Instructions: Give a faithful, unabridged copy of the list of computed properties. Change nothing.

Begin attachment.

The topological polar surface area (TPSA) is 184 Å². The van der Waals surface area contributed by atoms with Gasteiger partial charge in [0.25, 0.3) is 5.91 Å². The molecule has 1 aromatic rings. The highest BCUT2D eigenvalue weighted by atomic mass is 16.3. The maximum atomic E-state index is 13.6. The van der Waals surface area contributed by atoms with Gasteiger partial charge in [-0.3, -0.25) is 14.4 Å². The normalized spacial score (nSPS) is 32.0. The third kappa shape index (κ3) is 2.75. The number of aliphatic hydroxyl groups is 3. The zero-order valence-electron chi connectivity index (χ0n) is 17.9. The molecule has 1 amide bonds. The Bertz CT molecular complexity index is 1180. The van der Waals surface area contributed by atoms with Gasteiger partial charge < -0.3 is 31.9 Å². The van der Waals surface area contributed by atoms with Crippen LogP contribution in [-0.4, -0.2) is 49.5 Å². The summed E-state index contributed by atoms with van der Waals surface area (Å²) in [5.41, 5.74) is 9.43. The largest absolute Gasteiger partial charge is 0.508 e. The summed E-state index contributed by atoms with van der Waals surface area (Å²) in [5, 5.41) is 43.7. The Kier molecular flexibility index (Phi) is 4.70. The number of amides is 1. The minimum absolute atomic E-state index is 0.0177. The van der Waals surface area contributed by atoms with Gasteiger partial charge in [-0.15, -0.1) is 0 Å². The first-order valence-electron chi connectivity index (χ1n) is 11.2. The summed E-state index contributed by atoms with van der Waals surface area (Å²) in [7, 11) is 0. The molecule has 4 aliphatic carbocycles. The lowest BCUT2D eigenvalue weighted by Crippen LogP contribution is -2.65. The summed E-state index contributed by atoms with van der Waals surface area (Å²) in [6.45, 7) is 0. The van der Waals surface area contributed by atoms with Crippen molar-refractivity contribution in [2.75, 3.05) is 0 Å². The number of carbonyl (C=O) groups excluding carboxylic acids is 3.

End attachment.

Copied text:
The topological polar surface area (TPSA) is 184 Å². The van der Waals surface area contributed by atoms with Gasteiger partial charge in [0.25, 0.3) is 5.91 Å². The molecule has 1 aromatic rings. The highest BCUT2D eigenvalue weighted by atomic mass is 16.3. The maximum atomic E-state index is 13.6. The van der Waals surface area contributed by atoms with Gasteiger partial charge in [-0.3, -0.25) is 14.4 Å². The normalized spacial score (nSPS) is 32.0. The third kappa shape index (κ3) is 2.75. The number of aliphatic hydroxyl groups is 3. The zero-order valence-electron chi connectivity index (χ0n) is 17.9. The molecule has 1 amide bonds. The Bertz CT molecular complexity index is 1180. The van der Waals surface area contributed by atoms with Gasteiger partial charge < -0.3 is 31.9 Å². The van der Waals surface area contributed by atoms with Crippen LogP contribution in [-0.4, -0.2) is 49.5 Å². The summed E-state index contributed by atoms with van der Waals surface area (Å²) in [5.41, 5.74) is 9.43. The largest absolute Gasteiger partial charge is 0.508 e. The summed E-state index contributed by atoms with van der Waals surface area (Å²) in [5, 5.41) is 43.7. The Kier molecular flexibility index (Phi) is 4.70. The number of amides is 1. The minimum absolute atomic E-state index is 0.0177. The van der Waals surface area contributed by atoms with Gasteiger partial charge in [-0.15, -0.1) is 0 Å². The first-order valence-electron chi connectivity index (χ1n) is 11.2. The summed E-state index contributed by atoms with van der Waals surface area (Å²) in [7, 11) is 0. The molecule has 4 aliphatic carbocycles. The lowest BCUT2D eigenvalue weighted by Crippen LogP contribution is -2.65. The summed E-state index contributed by atoms with van der Waals surface area (Å²) in [6.45, 7) is 0. The van der Waals surface area contributed by atoms with Crippen molar-refractivity contribution in [2.75, 3.05) is 0 Å². The number of carbonyl (C=O) groups excluding carboxylic acids is 3.